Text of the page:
( 5.0 )
( 15 votes )
Feb 05, 2004 17:31
Pros: beautiful, interesting,
"I'm flying off to Singapore
Where women dance and tigers roar
I'm lying on a distant shore
Living life as fast as I can
A nod, a wink, another drink
I am the domino man!"
- Beautiful South
Saturday night I realized that I'd accidentally kept my key from
Sirwa Homestay on Gili Trawangan, so I did the responsible thing
on Sunday morning and hunted down a place where I could send it
back. There was actually a branch of the post office that was open
near Masa Inn, and I felt like a better person after I paid my 9000Rp
and got rid of the thing. After that little errand I overpaid for
a ride to the airport; it was hot and I didn't have the energy to
haggle. The airport was dull. I gave myself two hours, which was
way too long since the place was empty. Every duty-free souvenir
hawker saw me as a walking opportunity, so I spent the whole time
pacing around saying "no, thanks." Next time I go to Indonesia
I'll bring a T-shirt with the word "NO" printed in big
letters across the front so I can just point. I used my last 15,000Rp
online and reserved a dorm bed at the well-respected New 7th Storey
Hotel in the center of Singapore.
It's amazing how fast that big stack of airplane tickets that I
left home with shrunk down. I used my next-to-last [pre-purchased]
one flying from Bali to Singapore. I can't stay awake on airplanes
no matter how hard I try, so I don't remember much about the flight,
except that the food choices were beef courgette (?) or beef [something
I can't pronounce and couldn't begin to spell]. I had the latter
and didn't notice much that was beefy about it (it looked like a
corn fritter), so I ate it without complaint.
Changi Airport in Singapore was a different world from the Bali
terminal. I expected it to be modern and techy... but I didn't expect
to find 100% English signage, free internet, showers, and an entire
mall! I figured I'd shop later, so I grabbed my bags, breezed through
the almost non-existent customs area, and jumped on the MRT subway.
The hotel was close to the Bugis station, which was convenient,
and the subway was simple to negotiate. I checked in at 6pm, dumped
my stuff in the well-appointed dorm room (TV!), and walked across
the street to the Parco Bugis Junction Mall.
Singapore is just north of the equator, and it's a hot & humid
consumer heaven (or hell, depending on your viewpoint). It's also
one of the greenest and cleanest cities I've ever seen, thanks to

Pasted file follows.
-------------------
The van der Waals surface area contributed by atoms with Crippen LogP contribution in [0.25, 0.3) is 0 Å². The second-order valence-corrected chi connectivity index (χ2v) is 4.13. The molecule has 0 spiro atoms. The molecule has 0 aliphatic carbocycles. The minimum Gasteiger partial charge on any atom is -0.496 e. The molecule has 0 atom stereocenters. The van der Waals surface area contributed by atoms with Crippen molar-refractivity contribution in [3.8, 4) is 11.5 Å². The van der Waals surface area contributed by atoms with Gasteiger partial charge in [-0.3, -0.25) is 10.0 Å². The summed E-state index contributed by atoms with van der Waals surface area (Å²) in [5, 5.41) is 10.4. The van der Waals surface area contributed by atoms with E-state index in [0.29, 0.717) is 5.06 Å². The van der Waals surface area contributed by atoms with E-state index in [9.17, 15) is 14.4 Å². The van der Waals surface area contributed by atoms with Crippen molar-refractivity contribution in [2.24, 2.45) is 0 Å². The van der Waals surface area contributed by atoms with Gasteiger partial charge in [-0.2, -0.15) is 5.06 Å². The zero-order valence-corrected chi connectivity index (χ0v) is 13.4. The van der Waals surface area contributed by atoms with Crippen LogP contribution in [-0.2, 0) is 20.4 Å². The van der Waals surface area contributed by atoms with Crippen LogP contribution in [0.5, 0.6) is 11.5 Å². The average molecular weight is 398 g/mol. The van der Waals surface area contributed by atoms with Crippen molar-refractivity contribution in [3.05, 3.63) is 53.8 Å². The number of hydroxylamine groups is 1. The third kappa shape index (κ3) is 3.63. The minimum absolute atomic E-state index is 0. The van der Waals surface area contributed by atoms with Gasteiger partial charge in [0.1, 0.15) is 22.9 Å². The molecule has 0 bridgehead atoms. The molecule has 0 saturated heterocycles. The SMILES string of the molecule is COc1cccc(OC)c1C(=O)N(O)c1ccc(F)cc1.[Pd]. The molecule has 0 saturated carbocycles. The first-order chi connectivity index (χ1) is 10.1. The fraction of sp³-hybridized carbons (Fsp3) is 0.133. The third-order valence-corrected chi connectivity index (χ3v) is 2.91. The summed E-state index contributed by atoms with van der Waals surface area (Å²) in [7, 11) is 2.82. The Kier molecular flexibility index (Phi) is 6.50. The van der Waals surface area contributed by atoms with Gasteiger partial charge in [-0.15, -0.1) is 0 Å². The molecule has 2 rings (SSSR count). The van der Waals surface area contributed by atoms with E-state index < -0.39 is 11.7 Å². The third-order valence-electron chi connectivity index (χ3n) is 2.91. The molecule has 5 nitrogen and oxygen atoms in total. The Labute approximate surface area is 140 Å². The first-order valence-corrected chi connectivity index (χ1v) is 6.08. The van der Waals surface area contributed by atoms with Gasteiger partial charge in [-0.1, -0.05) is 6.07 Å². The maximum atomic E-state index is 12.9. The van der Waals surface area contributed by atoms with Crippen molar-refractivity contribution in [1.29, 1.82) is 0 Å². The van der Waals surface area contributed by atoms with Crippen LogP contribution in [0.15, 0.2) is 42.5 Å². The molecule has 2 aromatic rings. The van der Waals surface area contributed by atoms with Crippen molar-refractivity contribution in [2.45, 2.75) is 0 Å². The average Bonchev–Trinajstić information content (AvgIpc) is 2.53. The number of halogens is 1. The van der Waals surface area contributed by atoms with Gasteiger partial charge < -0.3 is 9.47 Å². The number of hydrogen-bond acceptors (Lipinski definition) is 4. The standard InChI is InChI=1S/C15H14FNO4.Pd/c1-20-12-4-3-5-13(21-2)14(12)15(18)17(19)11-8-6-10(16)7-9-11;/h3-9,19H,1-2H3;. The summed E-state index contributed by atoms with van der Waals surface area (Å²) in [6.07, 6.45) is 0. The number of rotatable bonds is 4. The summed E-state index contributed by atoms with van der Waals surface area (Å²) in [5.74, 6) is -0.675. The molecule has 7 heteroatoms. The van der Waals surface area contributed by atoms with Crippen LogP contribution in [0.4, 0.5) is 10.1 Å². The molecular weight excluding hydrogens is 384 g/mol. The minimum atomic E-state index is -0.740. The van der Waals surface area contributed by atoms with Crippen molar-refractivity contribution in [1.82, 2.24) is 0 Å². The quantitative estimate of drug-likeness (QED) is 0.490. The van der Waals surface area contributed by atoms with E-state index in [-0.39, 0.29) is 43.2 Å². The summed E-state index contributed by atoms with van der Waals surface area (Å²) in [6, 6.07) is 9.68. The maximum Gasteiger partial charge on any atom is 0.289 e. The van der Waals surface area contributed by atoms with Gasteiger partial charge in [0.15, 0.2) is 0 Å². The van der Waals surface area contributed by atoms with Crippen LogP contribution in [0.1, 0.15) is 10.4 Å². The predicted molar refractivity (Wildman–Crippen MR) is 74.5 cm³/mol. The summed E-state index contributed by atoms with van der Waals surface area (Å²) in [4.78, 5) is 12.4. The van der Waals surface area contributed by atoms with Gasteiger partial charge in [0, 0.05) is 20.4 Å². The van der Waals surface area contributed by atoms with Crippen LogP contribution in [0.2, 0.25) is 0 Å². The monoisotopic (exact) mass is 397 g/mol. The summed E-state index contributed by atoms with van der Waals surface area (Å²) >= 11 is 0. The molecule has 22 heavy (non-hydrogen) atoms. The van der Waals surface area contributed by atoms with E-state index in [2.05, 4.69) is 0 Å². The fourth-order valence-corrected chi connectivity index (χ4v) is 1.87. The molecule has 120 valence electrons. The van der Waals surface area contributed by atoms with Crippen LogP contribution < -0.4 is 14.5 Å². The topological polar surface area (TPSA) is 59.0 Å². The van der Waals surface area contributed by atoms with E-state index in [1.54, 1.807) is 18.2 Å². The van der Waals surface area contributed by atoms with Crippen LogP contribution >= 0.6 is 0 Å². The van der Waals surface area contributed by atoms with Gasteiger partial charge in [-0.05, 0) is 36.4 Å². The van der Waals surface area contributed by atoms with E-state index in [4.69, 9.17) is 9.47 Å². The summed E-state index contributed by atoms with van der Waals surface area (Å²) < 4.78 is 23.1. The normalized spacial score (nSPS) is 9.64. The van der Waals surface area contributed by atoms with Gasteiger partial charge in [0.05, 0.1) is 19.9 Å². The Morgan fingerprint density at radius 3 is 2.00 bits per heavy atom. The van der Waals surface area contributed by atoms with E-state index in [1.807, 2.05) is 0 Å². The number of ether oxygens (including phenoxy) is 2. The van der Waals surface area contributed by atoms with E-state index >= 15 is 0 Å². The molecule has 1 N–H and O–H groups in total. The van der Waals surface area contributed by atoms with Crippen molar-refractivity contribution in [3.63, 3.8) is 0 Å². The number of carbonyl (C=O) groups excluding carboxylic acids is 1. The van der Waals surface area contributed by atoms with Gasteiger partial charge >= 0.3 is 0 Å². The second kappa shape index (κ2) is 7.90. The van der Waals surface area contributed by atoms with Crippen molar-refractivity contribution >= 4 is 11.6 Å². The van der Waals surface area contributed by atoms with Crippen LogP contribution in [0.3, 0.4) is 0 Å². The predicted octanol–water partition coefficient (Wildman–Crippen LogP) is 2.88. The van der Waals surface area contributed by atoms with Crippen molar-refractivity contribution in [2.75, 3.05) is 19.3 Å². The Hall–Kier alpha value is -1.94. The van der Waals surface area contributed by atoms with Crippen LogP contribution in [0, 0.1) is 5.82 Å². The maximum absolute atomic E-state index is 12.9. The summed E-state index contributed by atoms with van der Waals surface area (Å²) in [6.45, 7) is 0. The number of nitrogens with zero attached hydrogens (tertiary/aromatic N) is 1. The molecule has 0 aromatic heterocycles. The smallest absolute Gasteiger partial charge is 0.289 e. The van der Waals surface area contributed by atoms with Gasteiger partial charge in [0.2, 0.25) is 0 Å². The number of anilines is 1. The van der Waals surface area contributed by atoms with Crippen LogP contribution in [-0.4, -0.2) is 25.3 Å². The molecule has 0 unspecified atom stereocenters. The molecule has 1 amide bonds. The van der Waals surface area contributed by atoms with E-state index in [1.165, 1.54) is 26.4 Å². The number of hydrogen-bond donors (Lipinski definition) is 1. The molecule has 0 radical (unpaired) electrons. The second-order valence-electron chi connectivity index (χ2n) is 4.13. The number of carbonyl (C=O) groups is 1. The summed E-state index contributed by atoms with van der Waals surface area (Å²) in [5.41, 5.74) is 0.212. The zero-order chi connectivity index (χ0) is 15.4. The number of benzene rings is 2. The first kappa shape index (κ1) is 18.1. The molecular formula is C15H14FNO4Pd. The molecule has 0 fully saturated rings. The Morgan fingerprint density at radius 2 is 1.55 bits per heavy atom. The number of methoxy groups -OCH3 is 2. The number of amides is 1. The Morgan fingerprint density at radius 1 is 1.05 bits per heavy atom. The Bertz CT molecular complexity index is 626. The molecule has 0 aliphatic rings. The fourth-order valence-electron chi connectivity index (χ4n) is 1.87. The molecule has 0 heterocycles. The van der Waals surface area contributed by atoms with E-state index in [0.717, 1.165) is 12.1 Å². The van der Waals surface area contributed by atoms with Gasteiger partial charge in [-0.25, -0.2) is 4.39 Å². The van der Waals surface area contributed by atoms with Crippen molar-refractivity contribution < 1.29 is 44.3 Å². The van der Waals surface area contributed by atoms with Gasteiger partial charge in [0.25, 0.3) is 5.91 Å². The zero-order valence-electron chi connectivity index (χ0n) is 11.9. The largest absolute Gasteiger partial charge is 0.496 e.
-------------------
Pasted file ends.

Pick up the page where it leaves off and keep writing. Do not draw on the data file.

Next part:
beautiful gardens, strict litter laws, and prohibition on things
like selling gum. Most everything is in English, although the population
is over 75% Chinese. Downtown is literally wall-to-wall shopping
malls, and prices vary wildly so it pays to look around and then
bargain hard. I'd decided already that I was going to buy a portable
CD player here - the i-Pod is great but I need new music - so I
started comparison shopping immediately. That led to browsing the
music & dvd shops, looking for contact lenses, and stopping
in virtually every retailer that was still open. The hours here
are different from home: stores open around 10 or 11 and stay open
until 8-10 at night. That suits me fine!
In the end the only thing I bought that night was the newly-released
(just that day!) "Lonely Planet: Malaysia, Singapore, and Brunei"
guide. I've been using mostly LP guides so far on this trip, and
for all future releases starting in 2004 they've completely overhauled
their presentation. So far I'm impressed; the maps are much better,
the organization makes more sense, and everything is cross-referenced.
I went to a design-your-own pasta place for dinner and started planning
out my next few days.
First thing Monday I walked up the street to Sim Lim Square, which
is an enormous 6-storey complex filled with specialist electronics
shops selling everything from wires to video cameras to computers.
Three hours later I left with a headache and too many digits (prices
and model numbers) floating in my head. Next up I headed for Orchard
Street, which is the heart of commercial Singapore. It's non-stop
shopping of every kind for a few miles, and it's jammed with people.
I spent hours in HMV & Borders (who knows when I'll see stores
like those again!) catching up on pop culture via magazines and